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«PacifiCare’s medical management guidelines represent the recommendation of the PacifiCare Medical Management Guideline (MMG) committee. They are ...»

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This information is being distributed to you for personal reference. The information belongs to UnitedHealthcare and unauthorized copying, use and distribution are prohibited. This information is intended to serve only as a general reference resource regarding our Medical Policies and is not intended to address every aspect of a clinical situation. Physicians and patients should not rely on these Medical Policies in making health care decisions. Physicians and patients must exercise their independent clinical discretion and judgment in determining care. The enrollee's specific benefit documents supersede these policies and are used to make coverage determinations. These Medical Policies are believed to be current as of the date noted.

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Description After evaluating relevant benefit document language (exclusions or limitations), refer to Coverage sections of this document to determine coverage.

This policy describes the use of cryopreservation technology to preserve sperm, semen, oocytes, embryos, ovarian tissue or testicular tissue at very low temperatures for use in reproduction at a later time.

Cryopreservation of Reproductive Tissue - Commercial Medical Management Guideline Coverage All reviewers must first identify member eligibility, any federal or state regulatory requirements and the plan benefit coverage prior to use of this policy.

Coverage Rationale Cryopreservation of sperm, semen or embryos is proven for individuals who are infertile or are planning to undergo therapies that threaten their reproductive health.

Cryopreservation of oocytes (eggs) is unproven. Although oocyte banking can be an option for women who have no partner at the time of cancer diagnosis, research indicates that unfertilized oocytes are more prone to damage during cryopreservation procedures than embryos, and as a result, the overall pregnancy rates may be lower than standard in vitro fertilization (IVF) procedures. New methods are developing rapidly; however, their use as a means to have a child after cancer treatment must be considered investigational and offered only with appropriate informed consent in a research setting and under the auspices of an institutional review board (IRB).

Cryopreservation of ovarian or testicular tissue is unproven. Ovarian tissue banking remains a promising clinical technique because it avoids ovarian stimulation and provides the opportunity for preserving gonadal function in prepubertal, as well as adult patients. However, this procedure has produced very few live births. Testicular tissue or testis xenografting are in the early phases of experimentation and have not yet been successfully tested in humans.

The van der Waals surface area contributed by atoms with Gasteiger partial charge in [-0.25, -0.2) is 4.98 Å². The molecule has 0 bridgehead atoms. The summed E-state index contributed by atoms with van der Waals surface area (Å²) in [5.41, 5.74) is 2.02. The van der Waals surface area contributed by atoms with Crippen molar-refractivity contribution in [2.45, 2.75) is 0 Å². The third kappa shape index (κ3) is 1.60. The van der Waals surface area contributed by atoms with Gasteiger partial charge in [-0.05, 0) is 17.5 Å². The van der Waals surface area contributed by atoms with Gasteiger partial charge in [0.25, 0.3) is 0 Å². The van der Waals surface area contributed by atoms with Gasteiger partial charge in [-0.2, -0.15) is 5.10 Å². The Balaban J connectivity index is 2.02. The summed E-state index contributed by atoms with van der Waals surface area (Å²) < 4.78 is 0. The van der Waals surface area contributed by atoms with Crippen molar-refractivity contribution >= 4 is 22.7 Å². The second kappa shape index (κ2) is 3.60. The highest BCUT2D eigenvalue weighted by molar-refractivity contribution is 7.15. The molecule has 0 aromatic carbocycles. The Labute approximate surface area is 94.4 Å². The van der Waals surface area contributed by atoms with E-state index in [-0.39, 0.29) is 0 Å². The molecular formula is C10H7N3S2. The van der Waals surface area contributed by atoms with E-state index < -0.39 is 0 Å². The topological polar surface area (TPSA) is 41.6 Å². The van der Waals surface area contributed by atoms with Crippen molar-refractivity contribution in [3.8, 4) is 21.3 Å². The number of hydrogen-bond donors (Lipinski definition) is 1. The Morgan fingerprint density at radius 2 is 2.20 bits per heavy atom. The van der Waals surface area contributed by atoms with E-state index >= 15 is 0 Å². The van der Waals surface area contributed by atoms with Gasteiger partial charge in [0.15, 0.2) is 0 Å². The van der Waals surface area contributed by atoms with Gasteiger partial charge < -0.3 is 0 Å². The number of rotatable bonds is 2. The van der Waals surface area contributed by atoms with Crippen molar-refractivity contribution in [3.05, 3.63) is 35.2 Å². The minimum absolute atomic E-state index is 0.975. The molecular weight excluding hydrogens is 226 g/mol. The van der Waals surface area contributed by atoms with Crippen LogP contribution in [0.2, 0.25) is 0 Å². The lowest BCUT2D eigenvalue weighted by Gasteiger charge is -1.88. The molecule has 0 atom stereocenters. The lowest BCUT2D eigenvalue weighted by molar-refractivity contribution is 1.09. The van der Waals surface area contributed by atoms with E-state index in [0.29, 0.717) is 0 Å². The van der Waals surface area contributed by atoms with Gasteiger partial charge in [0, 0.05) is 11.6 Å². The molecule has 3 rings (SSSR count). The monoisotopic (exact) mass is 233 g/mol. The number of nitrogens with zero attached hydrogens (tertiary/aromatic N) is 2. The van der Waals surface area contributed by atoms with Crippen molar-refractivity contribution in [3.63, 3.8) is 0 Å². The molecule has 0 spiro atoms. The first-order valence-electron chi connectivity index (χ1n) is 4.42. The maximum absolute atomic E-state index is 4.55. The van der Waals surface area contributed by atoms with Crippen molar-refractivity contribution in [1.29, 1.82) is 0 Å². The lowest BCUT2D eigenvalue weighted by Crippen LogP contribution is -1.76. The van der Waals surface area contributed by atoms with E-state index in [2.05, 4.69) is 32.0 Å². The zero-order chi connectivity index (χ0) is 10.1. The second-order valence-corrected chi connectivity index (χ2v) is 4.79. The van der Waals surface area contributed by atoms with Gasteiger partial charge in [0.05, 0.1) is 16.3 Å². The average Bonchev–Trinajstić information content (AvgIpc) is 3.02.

Cryopreservation services are subject to the limitations or exclusions of infertility benefits, if Benefit they exist, and if the individual has a diagnosis of infertility. In most Certificates of Coverage Considerations (COC) and Summary Plan Descriptions (SPD), storage after cryopreservation of sperm, oocytes (eggs), embryos or ovarian tissue is excluded, as it does not meet the definition of a covered health service. Some states mandate benefit coverage for certain infertility services.

Regulatory Requirements U.S. Food and Drug Administration (FDA): Products and media used for cryopreservation of reproductive tissue are too

numerous to list. See the following web site for more information (use product code MQL). Available at:

http://www.accessdata.fda.gov/scripts/cdrh/cfdocs/cfPMN/pmn.cfm. Accessed March 20, 2009.

Research Evidence Background Cryopreservation is the process of cooling and storing cells, tissues or organs at very low or freezing temperatures to save them for future use. It is used to preserve sperm, semen, oocytes (eggs), embryos, ovarian tissue or testicular tissue as an option for men and women who wish to or must delay reproduction for various reasons, including the need to undergo therapies that threaten their reproductive health such as cancer treatment. Cryopreservation is also used to preserve unused gametes or zygotes produced through various artificial reproductive techniques for use at a later time.